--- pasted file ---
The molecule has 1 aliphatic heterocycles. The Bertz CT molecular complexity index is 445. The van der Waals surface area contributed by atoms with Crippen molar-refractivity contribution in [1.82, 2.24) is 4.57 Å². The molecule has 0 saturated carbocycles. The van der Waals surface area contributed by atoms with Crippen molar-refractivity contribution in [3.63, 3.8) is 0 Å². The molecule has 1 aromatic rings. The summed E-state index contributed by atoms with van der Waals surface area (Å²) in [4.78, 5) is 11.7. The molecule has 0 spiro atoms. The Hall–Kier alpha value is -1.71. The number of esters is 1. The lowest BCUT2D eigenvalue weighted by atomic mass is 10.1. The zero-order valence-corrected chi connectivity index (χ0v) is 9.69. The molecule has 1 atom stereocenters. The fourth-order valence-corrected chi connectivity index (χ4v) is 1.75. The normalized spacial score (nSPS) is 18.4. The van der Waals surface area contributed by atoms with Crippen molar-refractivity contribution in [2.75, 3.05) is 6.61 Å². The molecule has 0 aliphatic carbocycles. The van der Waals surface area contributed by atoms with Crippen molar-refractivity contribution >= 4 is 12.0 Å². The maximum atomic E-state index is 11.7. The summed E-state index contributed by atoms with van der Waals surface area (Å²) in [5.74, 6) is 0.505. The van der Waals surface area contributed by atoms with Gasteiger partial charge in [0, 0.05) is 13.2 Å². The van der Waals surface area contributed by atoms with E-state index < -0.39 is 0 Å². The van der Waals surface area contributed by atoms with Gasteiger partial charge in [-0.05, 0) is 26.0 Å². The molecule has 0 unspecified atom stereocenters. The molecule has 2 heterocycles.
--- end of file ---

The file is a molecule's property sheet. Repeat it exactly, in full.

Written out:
The molecule has 1 aliphatic heterocycles. The Bertz CT molecular complexity index is 445. The van der Waals surface area contributed by atoms with Crippen molar-refractivity contribution in [1.82, 2.24) is 4.57 Å². The molecule has 0 saturated carbocycles. The van der Waals surface area contributed by atoms with Crippen molar-refractivity contribution in [3.63, 3.8) is 0 Å². The molecule has 1 aromatic rings. The summed E-state index contributed by atoms with van der Waals surface area (Å²) in [4.78, 5) is 11.7. The molecule has 0 spiro atoms. The Hall–Kier alpha value is -1.71. The number of esters is 1. The lowest BCUT2D eigenvalue weighted by atomic mass is 10.1. The zero-order valence-corrected chi connectivity index (χ0v) is 9.69. The molecule has 1 atom stereocenters. The fourth-order valence-corrected chi connectivity index (χ4v) is 1.75. The normalized spacial score (nSPS) is 18.4. The van der Waals surface area contributed by atoms with Crippen molar-refractivity contribution in [2.75, 3.05) is 6.61 Å². The molecule has 0 aliphatic carbocycles. The van der Waals surface area contributed by atoms with Crippen molar-refractivity contribution >= 4 is 12.0 Å². The maximum atomic E-state index is 11.7. The summed E-state index contributed by atoms with van der Waals surface area (Å²) in [5.74, 6) is 0.505. The van der Waals surface area contributed by atoms with Gasteiger partial charge in [0, 0.05) is 13.2 Å². The van der Waals surface area contributed by atoms with E-state index < -0.39 is 0 Å². The van der Waals surface area contributed by atoms with Gasteiger partial charge in [-0.05, 0) is 26.0 Å². The molecule has 0 unspecified atom stereocenters. The molecule has 2 heterocycles.